Allianz SE's "refocusing" its U.S. insurance operations is centered on cutting costs, raising prices, and withdrawing from unprofitable lines of business while looking for growth in the niche areas where it has historically found the most success, Chief Financial Officer Oliver Baete said Monday.
The move is a reversal for its Calif.-based property-casualty unit, Fireman's Fund Insurance Co., which just three years ago received tens of millions of dollars from Allianz as it looked to expand by selling coverage to less-affluent consumers than it had typically targeted in the past.
Fireman's Fund, which provides the bulk of Allianz's property-casualty insurance revenue in the U.S., has already undergone some restructuring, but the focus is now on better aligning costs with revenue, Baete said.
In the U.S., "Fireman's Fund is the place that needs the most work," Baete told Dow Jones Newswires and The Wall Street Journal in an interview.
"We've now decided not to start to venture in new areas but to [concentrate on] really getting the cost base under control, and we'll be focusing on what we really do well."
Allianz, Europe's largest primary insurer by market value and gross premium revenues, two weeks ago told analysts it intends to focus this year on improving the performance of its property-and-casualty insurance operations in Germany and the U.S., in terms of expenses, distribution, pricing, and claims management. In its U.S. life- and health-insurance operation, Allianz Life, it is also working to improve results at the variable-annuity business, the company said.
Measures underway in the U.S. include investing in information technology and a reserve review along all major business lines that caused Allianz to increase reserves, especially for workers' compensation policies in California where the insurer observed "a spike in medical inflation that's three to four times historical averages," Baete said.
Measures also include more leeway for U.S. management to rethink Allianz's regional presence in the U.S., and the appointment of a new chief executive for the U.S. insurance business, Gary Bhojwani, effective Jan. 1, 2012.
Fireman's Fund also replaced its chief executive, chief financial officer, chief underwriting officer and chief field executive in the second half of last year.
"We're basically looking at some very, very fundamental items in terms of how the operating structure will look, particularly after we've refocused on three or four niche businesses that we like to serve and be successful in," Baete said.
Business focus will be on niches such as insuring the entertainment industry, high-net-worth individuals "and a few niches in the commercial-lines business," Baete said, citing examples such as insuring hotels and highly protected property.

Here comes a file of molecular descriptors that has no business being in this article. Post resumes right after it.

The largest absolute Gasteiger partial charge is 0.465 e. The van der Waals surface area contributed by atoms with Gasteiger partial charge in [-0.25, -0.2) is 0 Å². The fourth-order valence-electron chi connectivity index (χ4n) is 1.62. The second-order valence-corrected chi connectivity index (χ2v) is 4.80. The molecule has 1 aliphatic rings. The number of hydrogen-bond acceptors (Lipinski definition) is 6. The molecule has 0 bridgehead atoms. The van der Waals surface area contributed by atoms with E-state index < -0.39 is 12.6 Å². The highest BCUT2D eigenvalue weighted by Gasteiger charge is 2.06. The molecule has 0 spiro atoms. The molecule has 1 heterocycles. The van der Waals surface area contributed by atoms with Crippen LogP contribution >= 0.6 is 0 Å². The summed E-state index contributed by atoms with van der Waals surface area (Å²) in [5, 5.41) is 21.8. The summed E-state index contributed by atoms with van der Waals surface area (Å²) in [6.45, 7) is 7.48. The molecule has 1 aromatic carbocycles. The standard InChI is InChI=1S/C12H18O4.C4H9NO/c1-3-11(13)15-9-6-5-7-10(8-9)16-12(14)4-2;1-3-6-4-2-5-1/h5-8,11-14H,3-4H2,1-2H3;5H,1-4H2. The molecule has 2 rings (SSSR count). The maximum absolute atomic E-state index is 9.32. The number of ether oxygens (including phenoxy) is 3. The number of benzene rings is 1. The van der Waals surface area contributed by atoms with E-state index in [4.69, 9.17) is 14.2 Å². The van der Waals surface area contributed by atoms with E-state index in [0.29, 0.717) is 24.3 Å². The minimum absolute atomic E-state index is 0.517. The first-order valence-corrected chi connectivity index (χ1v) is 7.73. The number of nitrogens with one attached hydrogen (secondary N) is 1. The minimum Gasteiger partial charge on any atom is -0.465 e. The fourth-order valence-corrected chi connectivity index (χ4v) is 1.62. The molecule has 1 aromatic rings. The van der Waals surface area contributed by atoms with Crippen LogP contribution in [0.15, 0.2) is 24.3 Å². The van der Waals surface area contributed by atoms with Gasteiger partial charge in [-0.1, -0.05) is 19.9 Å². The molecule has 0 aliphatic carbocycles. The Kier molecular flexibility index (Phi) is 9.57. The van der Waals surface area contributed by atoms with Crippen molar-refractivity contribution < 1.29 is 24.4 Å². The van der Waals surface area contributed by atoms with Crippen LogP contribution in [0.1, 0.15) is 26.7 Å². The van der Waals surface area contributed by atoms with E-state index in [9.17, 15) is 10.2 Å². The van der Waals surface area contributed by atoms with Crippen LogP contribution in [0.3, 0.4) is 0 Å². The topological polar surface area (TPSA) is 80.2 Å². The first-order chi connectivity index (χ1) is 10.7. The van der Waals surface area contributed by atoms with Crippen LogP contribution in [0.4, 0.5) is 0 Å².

In early 2009, Fireman's Fund's then-CEO, Michael LaRocco, said Allianz was looking to spend $100 million to expand its commercial-insurance operations and move downmarket with its product offerings to consumers. The goal in the consumer lines was to capture a larger share of the home-insurance market and become a "major player" in U.S. auto insurance.
The refocusing of the business marks a retreat from that strategy.
Fireman's Fund sells coverage through independent agents, and selling standard auto coverage that way requires "enormous scale," Baete said. "I don't think anybody is waiting for Allianz to invest" in the U.S. auto-insurance market, he said.
Instead, Fireman's Fund will return to targeting the most-affluent consumers, who often need bespoke protection for their homes, artwork, wine cellars, collectible cars and other valuables.
"We are one of the leaders, together with Chubb [Corp.] (CB), for high-net-worth individuals both on the East Coast and West Coast, and that footprint
I'd like to expand," he said. Fireman's Fund also calls itself the leading insurer of Hollywood movies for more than 85 years.
Baete declined to provide concrete targets for 2012 revenue and the combined ratio expected from its U.S. property-casualty operations.
"We are going to make sure we do our homework on technicalities and strengthen the balance sheet, and then we worry about concrete productivity targets as of next year," Baete said, who has been the group's chief financial officer since Sept. 1, 2009.
Price increases both for natural-disaster policies and for variable annuities sold by Allianz Life are also expected to contribute to improved results at Allianz's U.S. operations.
The U.S. business contributed EUR3.4 billion in revenue to the property-casualty operations last year, or 8% of the segment's total revenue of EUR44.8 billion. U.S. revenue was up 10% from a year earlier but down 3% compared with 2009.
Still, the U.S. property-casualty business hasn't reported an underwriting profit since 2010. The unit had combined ratios of 115.5% for 2011, and 102.4% for 2010.
The 115.5% combined ratio--which was among the group's highest last year--means that Allianz spent nearly $1.16 on claims and other costs for every $1 in premiums collected.
Allianz has property-casualty and life and health insurance, an asset-management business that includes the renowned Pacific Investment Management Co., or Pimco, brand in the U.S., and a small banking operation in Germany.
Munich-headquartered Allianz reported an operating profit of EUR7.9 billion for 2011 and targets a figure between EUR7.7 billion and EUR8.7 billion for operating profit this year. Net profit was EUR2.55 billion. It is proposing a dividend of EUR4.50 a share for 2011, equivalent to a dividend payout ratio of 81% of net profit, but will return to a normal payout ratio of around 40% this year.